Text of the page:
The Fourth Circuit’s Ruling
A three-judge panel of the Fourth Circuit affirmed the rulings below.
On appeal, Grayson did not contend that Derivium had an interest in its customers’ securities prior to their transfer to Wachovia. Instead, Grayson asserted that Derivium and Wachovia had simultaneously acquired an interest in the securities at the time they were deposited into the accounts at Wachovia.
The Fourth Circuit explained that the goal of the Bankruptcy Code’s avoidance powers is to prevent debtors from making transfers which diminish the bankruptcy estate to the detriment of creditors. Because Derivium did not have rights to the securities until after the transfers to Wachovia had occurred, the court concluded that the transfers were not transfers “of an interest of the debtor in property” and could not be avoided under section 544 or 548.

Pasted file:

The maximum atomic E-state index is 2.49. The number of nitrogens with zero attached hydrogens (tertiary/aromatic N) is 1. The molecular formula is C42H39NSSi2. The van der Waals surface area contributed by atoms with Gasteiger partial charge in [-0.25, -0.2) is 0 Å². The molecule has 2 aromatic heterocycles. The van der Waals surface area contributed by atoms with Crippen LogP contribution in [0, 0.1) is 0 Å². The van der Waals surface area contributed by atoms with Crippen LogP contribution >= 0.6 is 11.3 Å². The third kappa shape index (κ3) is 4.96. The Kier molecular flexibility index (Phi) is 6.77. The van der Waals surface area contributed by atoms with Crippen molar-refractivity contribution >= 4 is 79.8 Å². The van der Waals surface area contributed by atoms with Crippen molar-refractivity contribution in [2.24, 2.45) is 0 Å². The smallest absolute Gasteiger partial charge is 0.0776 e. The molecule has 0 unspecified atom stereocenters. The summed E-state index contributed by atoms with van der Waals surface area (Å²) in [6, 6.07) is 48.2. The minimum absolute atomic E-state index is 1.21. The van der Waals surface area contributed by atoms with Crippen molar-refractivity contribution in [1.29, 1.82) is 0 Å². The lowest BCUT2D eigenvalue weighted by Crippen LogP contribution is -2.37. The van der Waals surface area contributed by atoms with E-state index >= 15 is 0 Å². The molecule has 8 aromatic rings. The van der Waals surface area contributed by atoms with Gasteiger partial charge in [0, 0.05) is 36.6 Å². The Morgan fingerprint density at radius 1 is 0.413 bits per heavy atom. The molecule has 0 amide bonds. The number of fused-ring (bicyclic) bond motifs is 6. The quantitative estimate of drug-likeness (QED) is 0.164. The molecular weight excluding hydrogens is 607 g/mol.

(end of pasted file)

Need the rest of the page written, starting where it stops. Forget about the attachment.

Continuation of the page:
For the same reason, the Fourth Circuit rejected Grayson’s argument that portions of the transfers should be avoided as actual (as distinguished from constructive) fraudulent transfers under sections 548(a)(1)(A) and 546(e). According to the court, “Section 546 provides only a defense to otherwise avoidable transfers; it does not establish a category of avoidable transfers of nondebtor property.”
Next, the court considered whether the fees and commissions paid to Wachovia were protected from avoidance by section 546(e) as settlement payments. The court explained that nothing in the plain language of section 546(e) limits the definition of “settlement payment” to security purchase prices or excludes payments from which brokers benefit, such as fees and commissions. In fact, the Fourth Circuit noted, Congress amended section 546(e) in 2006 to add settlement payments made to “or for the benefit of” stockbrokers.
The Fourth Circuit noted that the purpose of section 546(e) when enacted was “to clarify and, in some instances, broaden the commodities market protections and expressly extend similar protections to the securities market” in an effort to “minimize the displacement caused in the commodities and securities markets in the event of a major bankruptcy affecting those industries.” In accordance with the lawmakers’ intent in enacting section 546(e), the court explained that several of its sister circuits have defined “settlement payment” very broadly.